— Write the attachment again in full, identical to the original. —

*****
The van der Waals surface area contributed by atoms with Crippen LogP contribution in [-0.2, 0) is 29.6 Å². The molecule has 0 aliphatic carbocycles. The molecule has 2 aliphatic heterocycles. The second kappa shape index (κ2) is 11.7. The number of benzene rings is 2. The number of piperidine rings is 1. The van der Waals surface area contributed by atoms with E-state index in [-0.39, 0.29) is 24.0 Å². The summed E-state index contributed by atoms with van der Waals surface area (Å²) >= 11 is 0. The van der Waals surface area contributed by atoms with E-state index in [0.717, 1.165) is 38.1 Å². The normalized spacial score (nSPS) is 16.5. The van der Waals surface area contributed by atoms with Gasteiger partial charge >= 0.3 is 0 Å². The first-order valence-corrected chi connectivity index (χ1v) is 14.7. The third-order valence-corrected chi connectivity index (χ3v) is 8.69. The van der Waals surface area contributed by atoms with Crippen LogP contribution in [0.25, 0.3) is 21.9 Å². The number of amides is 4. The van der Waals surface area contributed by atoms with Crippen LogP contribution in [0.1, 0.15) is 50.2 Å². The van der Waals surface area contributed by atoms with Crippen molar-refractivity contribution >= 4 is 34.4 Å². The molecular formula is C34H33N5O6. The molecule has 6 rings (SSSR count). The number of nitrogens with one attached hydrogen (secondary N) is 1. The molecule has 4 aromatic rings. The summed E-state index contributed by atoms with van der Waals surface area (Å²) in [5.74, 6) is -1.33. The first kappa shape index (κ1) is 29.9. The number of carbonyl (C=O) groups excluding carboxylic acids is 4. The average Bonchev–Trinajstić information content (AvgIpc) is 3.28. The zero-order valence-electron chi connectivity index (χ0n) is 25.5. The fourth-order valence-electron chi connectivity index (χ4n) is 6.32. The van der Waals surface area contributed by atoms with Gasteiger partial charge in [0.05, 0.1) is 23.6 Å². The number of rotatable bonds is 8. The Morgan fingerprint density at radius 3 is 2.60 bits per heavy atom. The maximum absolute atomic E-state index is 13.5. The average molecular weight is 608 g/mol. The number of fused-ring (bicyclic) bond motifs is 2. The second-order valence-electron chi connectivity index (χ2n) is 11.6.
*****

The van der Waals surface area contributed by atoms with Crippen LogP contribution in [-0.2, 0) is 29.6 Å². The molecule has 0 aliphatic carbocycles. The molecule has 2 aliphatic heterocycles. The second kappa shape index (κ2) is 11.7. The number of benzene rings is 2. The number of piperidine rings is 1. The van der Waals surface area contributed by atoms with E-state index in [-0.39, 0.29) is 24.0 Å². The summed E-state index contributed by atoms with van der Waals surface area (Å²) >= 11 is 0. The van der Waals surface area contributed by atoms with E-state index in [0.717, 1.165) is 38.1 Å². The normalized spacial score (nSPS) is 16.5. The van der Waals surface area contributed by atoms with Gasteiger partial charge >= 0.3 is 0 Å². The first-order valence-corrected chi connectivity index (χ1v) is 14.7. The third-order valence-corrected chi connectivity index (χ3v) is 8.69. The van der Waals surface area contributed by atoms with Crippen LogP contribution in [0.25, 0.3) is 21.9 Å². The number of amides is 4. The van der Waals surface area contributed by atoms with Crippen LogP contribution in [0.1, 0.15) is 50.2 Å². The van der Waals surface area contributed by atoms with Crippen molar-refractivity contribution >= 4 is 34.4 Å². The molecular formula is C34H33N5O6. The molecule has 6 rings (SSSR count). The number of nitrogens with one attached hydrogen (secondary N) is 1. The molecule has 4 aromatic rings. The summed E-state index contributed by atoms with van der Waals surface area (Å²) in [5.74, 6) is -1.33. The first kappa shape index (κ1) is 29.9. The number of carbonyl (C=O) groups excluding carboxylic acids is 4. The average Bonchev–Trinajstić information content (AvgIpc) is 3.28. The zero-order valence-electron chi connectivity index (χ0n) is 25.5. The fourth-order valence-electron chi connectivity index (χ4n) is 6.32. The van der Waals surface area contributed by atoms with Gasteiger partial charge in [0.05, 0.1) is 23.6 Å². The number of rotatable bonds is 8. The Morgan fingerprint density at radius 3 is 2.60 bits per heavy atom. The maximum absolute atomic E-state index is 13.5. The average molecular weight is 608 g/mol. The number of fused-ring (bicyclic) bond motifs is 2. The second-order valence-electron chi connectivity index (χ2n) is 11.6.